Manager of Energy Management
PowerStream Conservation Programs
Natural Resources Canada:
Electricity Time-of-Use Clock
Did you know? Appliances use approximately 15% of the energy consumed in our homes.
The City works to better align planning functions with energy impacts in the hope of helping to build a more energy-efficient community. We also encourage residents to works towards conserving their personal energy use!
Annually the City spends over $10 million on utilities. To manage these costs, the Energy Management Branch is mandated to reduce energy and water consumption for all City operations, including all facilities, parks, water and wastewater infrastructure. Actions are driven by a Council adopted Energy Management Plan, which provides a framework to conserve energy and water.
Hydro rates in Ontario have risen 21% from 2014 to 2016, which has a major financial impact on the City’s budget. The City has been able to mitigate these rates increases by reducing energy and water consumption through a number of initiatives, limiting the utility cost increase to 2.5% since 2014.
In September 2016, the City received the Energy into Action Innovation award for a recent project completed to reduce energy usage on ground water wells. The City’s Water Department added Variable Frequency Drive (VFD) controls on six ground water well motors. The VFD controls enable the City to run the motor in the wells at the speed required to produce the desired flow of water at any given time. This results in a much more efficient system because the City does not to run the pumps at full capacity all of the time. The project reduced electrical consumption by 369,000 kWh annually (equivalent of powering 493 homes for one month) reducing energy costs by $55,000 per year. The project will pay for itself in just under three years with the reduced energy costs in addition to the$94,000 incentive received from PowerStream.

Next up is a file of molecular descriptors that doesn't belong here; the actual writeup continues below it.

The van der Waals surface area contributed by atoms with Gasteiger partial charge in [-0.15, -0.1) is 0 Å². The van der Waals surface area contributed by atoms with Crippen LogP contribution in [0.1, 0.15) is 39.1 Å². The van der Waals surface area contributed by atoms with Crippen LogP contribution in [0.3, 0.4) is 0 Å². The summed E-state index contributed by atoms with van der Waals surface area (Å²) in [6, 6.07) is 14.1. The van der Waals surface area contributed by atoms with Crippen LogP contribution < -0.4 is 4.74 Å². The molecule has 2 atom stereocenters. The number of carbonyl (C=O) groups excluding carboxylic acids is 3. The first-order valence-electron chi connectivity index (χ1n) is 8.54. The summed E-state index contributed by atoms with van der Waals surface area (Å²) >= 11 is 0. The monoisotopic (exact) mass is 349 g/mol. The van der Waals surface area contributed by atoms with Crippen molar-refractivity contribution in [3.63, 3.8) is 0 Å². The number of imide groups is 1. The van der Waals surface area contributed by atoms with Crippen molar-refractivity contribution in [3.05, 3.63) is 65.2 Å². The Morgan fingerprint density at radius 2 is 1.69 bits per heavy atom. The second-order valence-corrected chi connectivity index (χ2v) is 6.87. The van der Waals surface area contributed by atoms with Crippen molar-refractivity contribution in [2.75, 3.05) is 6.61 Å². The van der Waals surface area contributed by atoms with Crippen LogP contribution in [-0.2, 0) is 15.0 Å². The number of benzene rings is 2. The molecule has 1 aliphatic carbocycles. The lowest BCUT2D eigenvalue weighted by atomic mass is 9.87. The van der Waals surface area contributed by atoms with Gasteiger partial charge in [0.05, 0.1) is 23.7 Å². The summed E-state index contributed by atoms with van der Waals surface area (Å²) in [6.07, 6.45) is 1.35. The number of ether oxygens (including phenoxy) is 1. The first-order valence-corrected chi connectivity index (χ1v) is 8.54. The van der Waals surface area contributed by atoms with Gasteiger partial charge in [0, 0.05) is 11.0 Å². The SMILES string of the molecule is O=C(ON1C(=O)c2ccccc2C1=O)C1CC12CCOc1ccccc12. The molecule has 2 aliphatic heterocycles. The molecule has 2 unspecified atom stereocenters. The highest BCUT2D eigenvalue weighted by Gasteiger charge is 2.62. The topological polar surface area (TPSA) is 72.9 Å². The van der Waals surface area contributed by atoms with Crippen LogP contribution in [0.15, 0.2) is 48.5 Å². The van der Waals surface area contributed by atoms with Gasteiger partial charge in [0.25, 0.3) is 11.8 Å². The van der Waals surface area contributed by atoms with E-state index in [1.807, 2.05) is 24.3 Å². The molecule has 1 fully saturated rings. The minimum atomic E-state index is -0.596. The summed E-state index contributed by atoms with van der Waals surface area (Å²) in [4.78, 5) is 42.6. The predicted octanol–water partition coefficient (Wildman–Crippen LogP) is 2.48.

The City was recognized with a Mayors’ Megawatt Challenge award for reducing energy usage at the Allandale Recreation Centre by 18.7%. This was accomplished through education and behavior changes as well as facility improvements. The award was handed out last month by the Toronto and Region Conservation Authority. The Mayors’ Megawatt Challenge is a collaborative program which helps municipalities work together to lower their energy and operating costs while contributing to the health and well-being of their communities.
In 2015 the City converted over 10,000 streetlights to LEDs (light emitting diodes), the energy conservation initiative cost $4.8 million to complete and the City received an incentive for $969,000 from the Independent Electricity System Operator (IESO). In 2016 there was a 45% (3,000,000+ kWh) reduction in electricity consumption resulting in $575,000 of avoided energy cost; this savings has continued annually.
The level of lighting provided by the LED lights remains the same as previous lights. It was not the City's intent to increase light levels on city streets; light levels were maintained or reduced to the standard RP-8. LED street lights provide a safer light source with better visibility to both pedestrians and motorists. They offer better clarity and improve the ability to identify colours at night.